DCSIMG

Half a tonne of sprouts for troops in Afghanistan

Cracker time at Camp Bastions Christmas lunch. Picture: PA

Cracker time at Camp Bastions Christmas lunch. Picture: PA

  • by CATHERINE WYLIE
 

Troops in Afghanistan have got into the festive spirit and celebrated the last Christmas British forces will spend in Helmand province.

More than four tonnes of food, along with thousands of party hats, streamers and Christmas crackers, were sent to Afghanistan so that personnel could celebrate despite being away from home.

Members of the army, Royal Navy and RAF deployed on operations over Christmas enjoyed the 25 December festivities.

At Camp Bastion and across the UK’s area of operations, around 6,000 personnel tucked into two tonnes of turkey, one and a quarter tonnes of gammon, half a tonne of Brussels sprouts and 8,400 mince pies.

Father Christmas even paid several visits to the troops.

With members of the military working dogs team, including Private Katie Gibson and Sugar, her English springer spaniel, already in the Christmas mood, members of 3rd Regiment Royal Horse Artillery manning a 105mm gun were surprised when Santa, better known as Regimental Sergeant Major Scott Hawke, appeared on a lorry and delivered presents.

There was a Christmas Eve carol service outside Commander Task Force Helmand’s office, before hundreds of personnel attended Midnight Mass services in tented chapels across Bastion.

As Britain slept yesterday morning, hundreds of runners gathered in a corner of the Camp to start a half marathon round the British and American sectors, sporting everything from Christmas cracker body suits to traditional Santa hats.

They watched as Father Christmas waved from a Chinook helicopter then jogged into view to fire a 105mm artillery gun to set the runners on their way.

Senior Logistics Officer Major Luke Dance, from Oxford, is serving in Joint Force Support, Camp Bastion, over Christmas. He said: “Being away from home at Christmas is always difficult for any soldier.

“We have an important job to do here, but we try to make sure that as many people as possible get to sit down and have a traditional Christmas lunch.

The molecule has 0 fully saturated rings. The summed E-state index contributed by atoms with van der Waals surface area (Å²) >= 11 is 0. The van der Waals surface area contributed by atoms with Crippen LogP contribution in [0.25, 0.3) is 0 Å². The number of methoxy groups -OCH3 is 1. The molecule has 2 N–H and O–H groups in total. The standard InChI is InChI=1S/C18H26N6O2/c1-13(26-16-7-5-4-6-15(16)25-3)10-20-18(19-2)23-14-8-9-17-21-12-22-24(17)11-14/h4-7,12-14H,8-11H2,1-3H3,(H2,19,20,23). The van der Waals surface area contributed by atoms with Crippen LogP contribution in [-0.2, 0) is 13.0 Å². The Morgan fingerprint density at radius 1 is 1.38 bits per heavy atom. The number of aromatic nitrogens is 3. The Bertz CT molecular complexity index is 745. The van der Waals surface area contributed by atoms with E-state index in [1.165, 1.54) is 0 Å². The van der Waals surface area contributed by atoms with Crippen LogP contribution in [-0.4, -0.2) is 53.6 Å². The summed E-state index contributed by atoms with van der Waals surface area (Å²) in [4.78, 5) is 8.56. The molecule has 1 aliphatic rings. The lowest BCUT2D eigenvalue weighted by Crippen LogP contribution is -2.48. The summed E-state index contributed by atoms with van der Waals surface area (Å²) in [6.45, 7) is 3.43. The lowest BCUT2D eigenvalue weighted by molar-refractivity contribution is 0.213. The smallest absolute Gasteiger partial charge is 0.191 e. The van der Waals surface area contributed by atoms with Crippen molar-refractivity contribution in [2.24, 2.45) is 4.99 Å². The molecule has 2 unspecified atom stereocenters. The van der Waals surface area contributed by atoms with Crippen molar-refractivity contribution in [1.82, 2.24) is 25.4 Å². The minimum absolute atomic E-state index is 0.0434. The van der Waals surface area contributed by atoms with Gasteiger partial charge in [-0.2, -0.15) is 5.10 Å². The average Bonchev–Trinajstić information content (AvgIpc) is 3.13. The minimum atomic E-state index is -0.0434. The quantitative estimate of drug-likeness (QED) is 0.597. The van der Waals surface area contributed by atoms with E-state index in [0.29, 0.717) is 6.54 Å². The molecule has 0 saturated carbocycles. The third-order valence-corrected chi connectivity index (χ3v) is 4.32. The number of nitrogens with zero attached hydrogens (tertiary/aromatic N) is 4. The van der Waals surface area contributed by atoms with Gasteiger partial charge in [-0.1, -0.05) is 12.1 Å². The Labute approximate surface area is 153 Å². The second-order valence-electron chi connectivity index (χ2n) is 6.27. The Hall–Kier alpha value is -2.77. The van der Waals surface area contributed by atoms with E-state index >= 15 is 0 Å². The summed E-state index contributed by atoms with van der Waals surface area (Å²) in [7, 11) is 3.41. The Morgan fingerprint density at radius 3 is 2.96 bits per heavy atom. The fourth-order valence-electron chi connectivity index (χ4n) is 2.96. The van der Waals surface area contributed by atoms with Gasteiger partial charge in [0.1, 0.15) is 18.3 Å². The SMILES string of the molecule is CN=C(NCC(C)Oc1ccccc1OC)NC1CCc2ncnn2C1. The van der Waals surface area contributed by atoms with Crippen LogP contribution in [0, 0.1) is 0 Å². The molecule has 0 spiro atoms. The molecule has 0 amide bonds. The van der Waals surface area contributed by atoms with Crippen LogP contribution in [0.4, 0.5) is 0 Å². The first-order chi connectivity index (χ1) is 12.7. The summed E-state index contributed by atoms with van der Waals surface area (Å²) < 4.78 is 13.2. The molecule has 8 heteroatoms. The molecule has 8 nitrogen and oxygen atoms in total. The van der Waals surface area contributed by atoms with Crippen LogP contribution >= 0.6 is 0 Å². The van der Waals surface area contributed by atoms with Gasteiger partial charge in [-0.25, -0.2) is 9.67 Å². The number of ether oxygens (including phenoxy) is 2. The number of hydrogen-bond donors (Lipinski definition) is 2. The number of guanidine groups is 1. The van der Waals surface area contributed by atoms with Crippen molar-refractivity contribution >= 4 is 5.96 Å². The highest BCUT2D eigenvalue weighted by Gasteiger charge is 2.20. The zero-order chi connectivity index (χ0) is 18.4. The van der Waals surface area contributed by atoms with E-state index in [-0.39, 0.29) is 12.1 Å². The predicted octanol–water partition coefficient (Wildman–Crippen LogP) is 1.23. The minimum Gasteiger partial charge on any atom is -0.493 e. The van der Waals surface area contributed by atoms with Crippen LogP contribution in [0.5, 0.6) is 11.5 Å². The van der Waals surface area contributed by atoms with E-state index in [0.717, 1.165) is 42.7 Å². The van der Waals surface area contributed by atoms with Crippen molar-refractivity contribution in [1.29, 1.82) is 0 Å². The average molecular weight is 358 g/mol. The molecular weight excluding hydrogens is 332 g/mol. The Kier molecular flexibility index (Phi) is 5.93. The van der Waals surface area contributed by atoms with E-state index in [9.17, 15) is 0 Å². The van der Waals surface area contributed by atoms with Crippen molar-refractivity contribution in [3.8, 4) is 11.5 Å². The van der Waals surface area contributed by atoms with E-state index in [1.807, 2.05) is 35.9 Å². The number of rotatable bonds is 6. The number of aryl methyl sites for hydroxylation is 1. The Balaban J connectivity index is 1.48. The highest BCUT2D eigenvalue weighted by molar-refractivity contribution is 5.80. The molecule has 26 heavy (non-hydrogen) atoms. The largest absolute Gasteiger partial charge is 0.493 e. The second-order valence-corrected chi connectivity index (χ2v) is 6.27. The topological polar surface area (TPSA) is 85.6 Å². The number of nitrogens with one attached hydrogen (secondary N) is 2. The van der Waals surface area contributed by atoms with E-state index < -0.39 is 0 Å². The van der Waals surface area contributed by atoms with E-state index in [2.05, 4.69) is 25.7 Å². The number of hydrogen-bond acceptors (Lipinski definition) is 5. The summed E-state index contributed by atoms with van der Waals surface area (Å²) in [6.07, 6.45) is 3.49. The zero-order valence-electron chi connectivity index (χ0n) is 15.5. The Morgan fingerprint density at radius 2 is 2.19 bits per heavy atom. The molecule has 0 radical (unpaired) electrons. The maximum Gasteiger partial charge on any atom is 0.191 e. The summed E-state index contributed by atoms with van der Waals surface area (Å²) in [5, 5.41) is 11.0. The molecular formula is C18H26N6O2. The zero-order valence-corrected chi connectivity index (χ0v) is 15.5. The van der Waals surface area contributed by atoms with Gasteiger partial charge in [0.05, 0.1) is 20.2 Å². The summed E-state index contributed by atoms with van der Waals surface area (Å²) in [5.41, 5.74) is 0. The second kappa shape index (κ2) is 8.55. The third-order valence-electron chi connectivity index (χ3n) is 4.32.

“It’s a good morale boost and the small details help to bring a little bit of home to Afghanistan.”

With the drawdown already under way, all combat troops are due to have left by the end of 2014.

The Taleban yesterday claimed they fired four rockets at the American Embassy and said they inflicted “heavy” casualties while an Afghan official said a bicycle bomb was remotely detonated in a bazaar in Puli Alam, the capital of Logar province, east of Kabul, killing six people and wounding 13.

Two of the killed were policemen and four were civilians, said Abdul Wali Tofan, the deputy police chief in Logar province while several children were injured.

It is not just British men and women in Afghanistan who have enjoyed a Christmas dinner away from home.

Thousands of personnel deployed on ships or stationed around the globe, in Cyprus, the Falklands Islands or Gibraltar, have also enjoyed a festive meal.

HMS Illustrious, whose recent deployment was extended to deliver critical humanitarian aid to the Philippines, made special arrangements for Christmas.

The ship’s commander logistics, Phil Hally, said: “When our deployment was extended we arranged for Christmas boxes to be sent out for every member of the ship’s company.

“Everyone plays their part in the preparations, with officers helping to peel potatoes and serve, but leaving it to the professionals to cook the turkeys.

“Although it isn’t the same as having Christmas at home with our loved ones, Christmas lunch at sea in this iconic ship really isn’t a bad second best.”

 

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